6. Alta Murgia National Park

Alta Murgia National Park

The Alta Murgia National Park, covering 677.39 km² in the heart of Apulia, between the provinces of Bari and Barletta-Andria-Trani, represents the simplicity and true beauty of southern Italy. The Murgia, with its limestone geography, is outlined between hills, offering unforgettable views and tales of a sedimented antiquity.

The park, established in 2004, is not only an ode to nature, but also a journey through history and culture: from the majestic Castel del Monte, a fantastic example of Frederick's architecture and a World Heritage Site, to the fascinating bauxite mines and karst sinkholes such as the Pulo di Altamura.

Every corner, every stone exudes stories of a rich past and of a nature that expresses itself in all its authenticity. The Alta Murgia is waiting to tell its stories, inviting you to lose yourself in its paths, where the echo of the wind whispers ancient traditions and the red earth merges with the infinite blue of the sky.

5. Sila National Park

Sila National Park

Sila, located in the centre of Calabria, unfolds into a magnificent spectacle of unspoilt nature, offering a haven of peace and authentic beauty.

Covering an area of 73,695 hectares, the Sila National Park spreads out in a lush green mantle, where 80 per cent is covered by a variety of forests, including beech and pine trees, some of them centuries old. Here, the Apennine wolf, symbol of a wild and untamed nature, moves silently among the trees, while migratory birds find a rest on their long journeys.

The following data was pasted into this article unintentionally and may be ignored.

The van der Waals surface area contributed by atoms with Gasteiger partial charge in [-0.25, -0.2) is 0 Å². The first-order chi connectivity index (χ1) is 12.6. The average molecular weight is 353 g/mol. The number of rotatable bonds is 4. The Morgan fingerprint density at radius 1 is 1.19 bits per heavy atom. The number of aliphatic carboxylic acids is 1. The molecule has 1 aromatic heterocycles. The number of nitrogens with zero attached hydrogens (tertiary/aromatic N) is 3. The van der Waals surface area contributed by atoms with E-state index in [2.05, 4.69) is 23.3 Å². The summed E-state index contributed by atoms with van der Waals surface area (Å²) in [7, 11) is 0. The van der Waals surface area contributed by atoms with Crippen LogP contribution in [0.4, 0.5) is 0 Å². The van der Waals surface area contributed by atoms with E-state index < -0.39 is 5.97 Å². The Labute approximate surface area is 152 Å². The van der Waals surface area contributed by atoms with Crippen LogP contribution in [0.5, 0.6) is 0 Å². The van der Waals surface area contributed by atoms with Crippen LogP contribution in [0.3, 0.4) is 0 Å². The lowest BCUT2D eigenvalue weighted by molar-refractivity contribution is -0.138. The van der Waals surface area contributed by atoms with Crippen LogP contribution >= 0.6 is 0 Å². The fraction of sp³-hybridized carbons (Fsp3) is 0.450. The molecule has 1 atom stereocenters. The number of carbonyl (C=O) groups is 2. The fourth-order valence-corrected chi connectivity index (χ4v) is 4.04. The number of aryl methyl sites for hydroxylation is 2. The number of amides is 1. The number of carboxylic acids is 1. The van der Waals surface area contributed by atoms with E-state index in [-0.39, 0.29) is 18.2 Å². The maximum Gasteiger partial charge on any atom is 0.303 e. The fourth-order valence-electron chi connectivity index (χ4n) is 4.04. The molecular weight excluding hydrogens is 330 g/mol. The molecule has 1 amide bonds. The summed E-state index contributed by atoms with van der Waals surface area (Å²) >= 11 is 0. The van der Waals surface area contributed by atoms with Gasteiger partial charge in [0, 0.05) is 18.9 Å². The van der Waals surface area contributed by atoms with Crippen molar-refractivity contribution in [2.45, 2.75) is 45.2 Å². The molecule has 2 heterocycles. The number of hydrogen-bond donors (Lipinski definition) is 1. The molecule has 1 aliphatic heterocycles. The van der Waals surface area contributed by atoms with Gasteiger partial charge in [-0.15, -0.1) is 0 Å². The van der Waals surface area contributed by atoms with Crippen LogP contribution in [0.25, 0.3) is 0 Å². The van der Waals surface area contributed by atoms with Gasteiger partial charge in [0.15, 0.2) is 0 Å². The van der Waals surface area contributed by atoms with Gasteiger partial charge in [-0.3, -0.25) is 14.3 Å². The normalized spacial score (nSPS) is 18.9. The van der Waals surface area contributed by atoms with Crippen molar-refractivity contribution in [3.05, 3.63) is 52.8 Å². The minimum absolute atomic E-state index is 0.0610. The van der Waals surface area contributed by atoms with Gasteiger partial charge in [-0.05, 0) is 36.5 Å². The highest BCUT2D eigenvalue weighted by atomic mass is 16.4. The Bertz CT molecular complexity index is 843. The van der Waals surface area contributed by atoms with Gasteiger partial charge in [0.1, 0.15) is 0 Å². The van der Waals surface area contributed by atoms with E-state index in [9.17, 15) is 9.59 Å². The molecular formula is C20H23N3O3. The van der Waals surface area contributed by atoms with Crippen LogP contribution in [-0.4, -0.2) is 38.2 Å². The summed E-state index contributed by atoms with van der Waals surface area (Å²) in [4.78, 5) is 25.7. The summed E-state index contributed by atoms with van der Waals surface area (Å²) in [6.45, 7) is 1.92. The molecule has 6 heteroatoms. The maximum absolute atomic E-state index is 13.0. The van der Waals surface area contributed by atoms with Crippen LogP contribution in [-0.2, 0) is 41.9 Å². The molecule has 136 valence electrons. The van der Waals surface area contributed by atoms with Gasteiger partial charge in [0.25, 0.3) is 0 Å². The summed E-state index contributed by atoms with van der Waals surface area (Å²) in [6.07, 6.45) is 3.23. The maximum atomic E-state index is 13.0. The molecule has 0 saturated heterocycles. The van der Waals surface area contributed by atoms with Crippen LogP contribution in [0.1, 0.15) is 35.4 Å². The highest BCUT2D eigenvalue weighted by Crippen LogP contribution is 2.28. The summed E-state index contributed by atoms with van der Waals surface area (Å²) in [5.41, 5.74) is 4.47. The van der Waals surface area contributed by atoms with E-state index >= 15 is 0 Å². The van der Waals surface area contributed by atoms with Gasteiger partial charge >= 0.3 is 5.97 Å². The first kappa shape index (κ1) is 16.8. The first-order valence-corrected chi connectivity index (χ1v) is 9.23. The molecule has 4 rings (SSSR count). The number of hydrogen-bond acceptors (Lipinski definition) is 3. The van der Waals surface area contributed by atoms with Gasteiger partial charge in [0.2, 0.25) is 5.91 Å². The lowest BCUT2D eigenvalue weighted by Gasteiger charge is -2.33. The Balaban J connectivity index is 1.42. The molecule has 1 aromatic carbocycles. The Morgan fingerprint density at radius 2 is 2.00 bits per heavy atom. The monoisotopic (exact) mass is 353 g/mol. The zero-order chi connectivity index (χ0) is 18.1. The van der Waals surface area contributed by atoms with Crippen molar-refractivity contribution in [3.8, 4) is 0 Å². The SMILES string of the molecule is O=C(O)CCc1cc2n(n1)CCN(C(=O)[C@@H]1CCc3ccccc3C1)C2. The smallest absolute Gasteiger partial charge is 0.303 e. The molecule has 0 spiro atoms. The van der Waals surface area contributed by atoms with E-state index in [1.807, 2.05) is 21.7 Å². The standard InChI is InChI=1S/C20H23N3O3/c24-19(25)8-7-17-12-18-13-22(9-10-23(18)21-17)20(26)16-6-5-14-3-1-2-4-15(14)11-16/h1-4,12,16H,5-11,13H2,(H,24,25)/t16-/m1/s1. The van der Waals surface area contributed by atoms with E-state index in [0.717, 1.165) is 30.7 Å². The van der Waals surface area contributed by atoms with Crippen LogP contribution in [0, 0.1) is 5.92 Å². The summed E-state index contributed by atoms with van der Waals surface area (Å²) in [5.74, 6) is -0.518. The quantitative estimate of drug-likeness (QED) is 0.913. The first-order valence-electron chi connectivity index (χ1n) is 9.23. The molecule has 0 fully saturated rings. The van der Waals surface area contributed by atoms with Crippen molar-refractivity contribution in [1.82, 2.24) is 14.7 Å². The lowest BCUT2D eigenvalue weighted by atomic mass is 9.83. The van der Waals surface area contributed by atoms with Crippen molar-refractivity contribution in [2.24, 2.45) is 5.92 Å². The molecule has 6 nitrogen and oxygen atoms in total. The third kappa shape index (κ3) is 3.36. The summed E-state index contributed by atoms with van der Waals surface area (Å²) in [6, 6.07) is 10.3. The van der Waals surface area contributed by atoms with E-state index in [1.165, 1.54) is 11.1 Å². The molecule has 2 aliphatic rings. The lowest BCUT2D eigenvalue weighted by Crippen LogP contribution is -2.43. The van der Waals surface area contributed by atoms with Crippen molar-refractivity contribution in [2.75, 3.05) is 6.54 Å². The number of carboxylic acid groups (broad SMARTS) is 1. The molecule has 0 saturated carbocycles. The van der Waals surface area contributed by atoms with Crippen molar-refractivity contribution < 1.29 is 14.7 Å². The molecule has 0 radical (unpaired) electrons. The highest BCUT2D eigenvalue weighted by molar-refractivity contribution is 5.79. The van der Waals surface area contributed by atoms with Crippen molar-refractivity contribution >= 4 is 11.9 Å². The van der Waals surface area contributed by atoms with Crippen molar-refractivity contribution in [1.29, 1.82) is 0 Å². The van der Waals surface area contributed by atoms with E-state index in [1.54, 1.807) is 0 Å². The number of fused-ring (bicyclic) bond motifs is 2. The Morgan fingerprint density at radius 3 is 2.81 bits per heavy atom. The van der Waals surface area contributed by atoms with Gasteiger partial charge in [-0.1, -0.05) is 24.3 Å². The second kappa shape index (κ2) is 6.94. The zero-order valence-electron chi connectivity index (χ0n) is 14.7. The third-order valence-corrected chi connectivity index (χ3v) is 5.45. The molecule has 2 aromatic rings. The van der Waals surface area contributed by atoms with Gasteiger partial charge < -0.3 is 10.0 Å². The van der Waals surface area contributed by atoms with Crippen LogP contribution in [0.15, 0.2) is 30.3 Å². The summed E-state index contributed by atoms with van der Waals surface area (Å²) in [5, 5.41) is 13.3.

The Sila is not just a place, but an experience, a journey through the discovery of a rich and surprising biodiversity, among olive groves and vineyards, deer and roe deer, in a mosaic of life that dances in harmony with the rhythm of the seasons. A place where the soul finds rest and the eyes lose themselves in the immensity of its wild beauty.

The Val Grande National Park, located in the Piedmontese Alps, shows itself as a realm where nature, untamed, draws scenery of unparalleled beauty. At 150 square kilometres, it represents the largest wilderness area in Italy.

Here, amidst the whisper of the beeches and the echo of the peaks, biodiversity flourishes in a symphony of life that welcomes deer, chamois and golden eagles. If you love adventure, the hiking trails lead through spectacular alpine landscapes, with cosy mountain huts for complete immersion in nature.

3. Cilento, Vallo di Diano and Alburni National Park

Cilento, Vallo di Diano and Alburni National Park

The National Park of Cilento, Vallo di Diano and Alburni, located in the province of Salerno, was recognised as a UNESCO World Heritage Site in 1998, together with the Greek archaeological sites of Paestum and Velia and the Certosa of Padula.

Stretching over 181,000 hectares of natural wonders, the Cilento invites you on a journey through fascinating landscapes. Imagine mountains merging with the sea, creating a picture postcard panorama.